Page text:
US international responsibility regarding unilateralism and human rights violation:

An emphasis on the Right for Health, Right for Development and Right for Food

In the glossary/literature of human rights, the closest term which describes true meaning of “unilateralism” is “unilateral coercive measures”. It reveals both the negative connotation/aspect of unilateralism and its ruthless and compulsory nature. Maybe it was because of the same reason that since early 1970s, it has repeatedly been stressed in every international documents such as the Declaration on Principles of International Law Concerning Friendly Relations and Cooperation among States; The New International Economic Order (NIEO); and Charter of Economic Rights and Duties of States, that members of the United Nations are banned from carrying out or encouraging any act of force which prevents target states from enforcing their own sovereignty. This notion better demonstrated in Resolution 152 of the United Nations Conference on Trade and Development (UNCTAD) approved in July 2, 1983, was called “Coercive Economic Measures” and gradually, in addition to economic field it was also used in political topics. It was for the same reason that Resolution 197 of the 38th session of the UN General Assembly (1983), has clearly recognized the reality that certain developed countries are restoring to threat or carrying out coercive and restrictive measures more than ever in order to exert political pressure on developing countries. The Resolution also added that coercive measures have negative impacts on the economy of developing countries and disturbs the process of establishing peace and a cordial atmosphere among word states. It also called on developed states to avoid carrying out any restrictive move against developing countries including blockade, embargo or sanction.

The resolution have been presented to the UN General Assembly until 1995 under the title of “Economic easures used as a means for political and economic coercion against developing countries.” Following 1995, it paid more attention to negative impacts of those measures on civil rights of citizens of the target country and was discussed at the UN General Assembly under the title of “Human Rights and Unilateral Coercive Measures.” It is important to know that following this change of approach, another resolution was presented to the UN Human Rights Commission since 1994 which was called “Human Rights and Unilateral Coercive Measures.” It was approved by 23 votes in favor against 18 negative votes. It is clearly mentioned in the Article V of this Resolution that basic goods, foods and medicines in particular, should not be used as means to exert political pressure. In fact, it was since then that negative human rights impacts inflicted on the lives of ordinary people by unilateral sanctions imposed on economies of a target country have been noticed equally with its negative economic impacts.     

  UN Human Rights Commission continued condemning negative impacts of unilateral sanctions on civil rights aspects of citizens of a target country until 2005. The issue was again mentioned after the UN Human Rights Commission was replaced by Human Rights Council and is still being frequently discussed, voted and approved in the Council since 2007. The same procedure is being held in the UN General Assembly every year and the resolution is approved by the General Assembly on an annual basis.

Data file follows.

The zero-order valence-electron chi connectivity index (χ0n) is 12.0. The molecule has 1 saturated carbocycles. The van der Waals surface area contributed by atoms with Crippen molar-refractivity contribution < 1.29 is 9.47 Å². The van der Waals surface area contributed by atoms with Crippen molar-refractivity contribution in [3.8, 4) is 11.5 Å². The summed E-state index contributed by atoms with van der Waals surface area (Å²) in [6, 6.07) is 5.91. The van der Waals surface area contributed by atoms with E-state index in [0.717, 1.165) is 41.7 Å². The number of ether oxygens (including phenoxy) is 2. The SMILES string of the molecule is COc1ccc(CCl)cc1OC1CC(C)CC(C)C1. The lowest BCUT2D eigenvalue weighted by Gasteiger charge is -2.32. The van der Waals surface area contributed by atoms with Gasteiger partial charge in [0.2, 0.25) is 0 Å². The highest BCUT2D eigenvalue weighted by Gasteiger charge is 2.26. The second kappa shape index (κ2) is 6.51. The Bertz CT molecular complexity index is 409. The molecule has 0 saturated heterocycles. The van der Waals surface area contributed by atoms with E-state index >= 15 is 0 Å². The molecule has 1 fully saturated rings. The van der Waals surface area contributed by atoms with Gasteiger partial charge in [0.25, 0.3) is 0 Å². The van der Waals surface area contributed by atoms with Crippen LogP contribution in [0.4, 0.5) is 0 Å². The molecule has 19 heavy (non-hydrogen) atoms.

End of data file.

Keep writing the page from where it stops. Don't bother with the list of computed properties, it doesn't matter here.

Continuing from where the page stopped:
Although UN Secretary General and its Human Rights High Commissioner have provided many reports on negative impacts of sanctions on citizens’ rights in a target country, a scientific workshop has been held in the Council, and a detailed report to this end was presented by the consultative committee of the Human Rights Council, the turning point of a great development in the field of negative impacts of sanctions in the past four decades can be the appointment of a Special Rapporteur by the Human Rights Council to follow up the issue in a specific way, report any case of human rights violation, and find necessary ways to reduce consequences of unilateral coercive measures. This has eventually happened in 2015 when Mr. Idriss Jazairy, (a senior and veteran diplomat from Algeria) has been appointed as Special Rapporteur on the negative impact of the unilateral coercive measures.

A look over the literature used in all above mentioned resolutions, reports by the Secretary General and reports presented by Special Rapporteur, indicates that unilateral coercive measures (sanctions) regardless of their negative economic impacts, will inflict heavy and, in some cases, even irreparable damage on the health of the citizens of the target country (Right of Health), their healthy nutrition (Right of Food) and their right to have access to necessary medical treatment and medication, desired education, necessary technologies to maintain environment and, in general, their right to live and to development.

A clear example of violating those rights is the impacts of US unilateral sanctions on the Iranian citizens. Here’s a number of documented cases:

Rights to Development

The right to development is one of inalienable human rights upon which every human being is entitled to participate in, contribute to and benefit from economic, social, cultural and political development which completely realizes all human rights and basic/fundamental freedoms. The Declaration of the Right to Development and provisions of different bilateral human rights agreements, particularly those related to the International Covenant on Economic, Social and Cultural Rights (ICESCR), have demonstrated the expanded scale of the Right to Development. However, this right is one of the most vulnerable civil rights of a country which is targeted by unjust unilateral sanctions. Denial of all kinds of technologies and of improvement of machineries and equipment, modern science, and many other similar deprivations are among blatant examples of Right to Development which are halted under unilateral sanctions on target country. The worst aspect of such deprivations is that their negative impact will continue even after the end of those sanctions and it may even take a long time for the sanctioned country to return to the normal circle of development.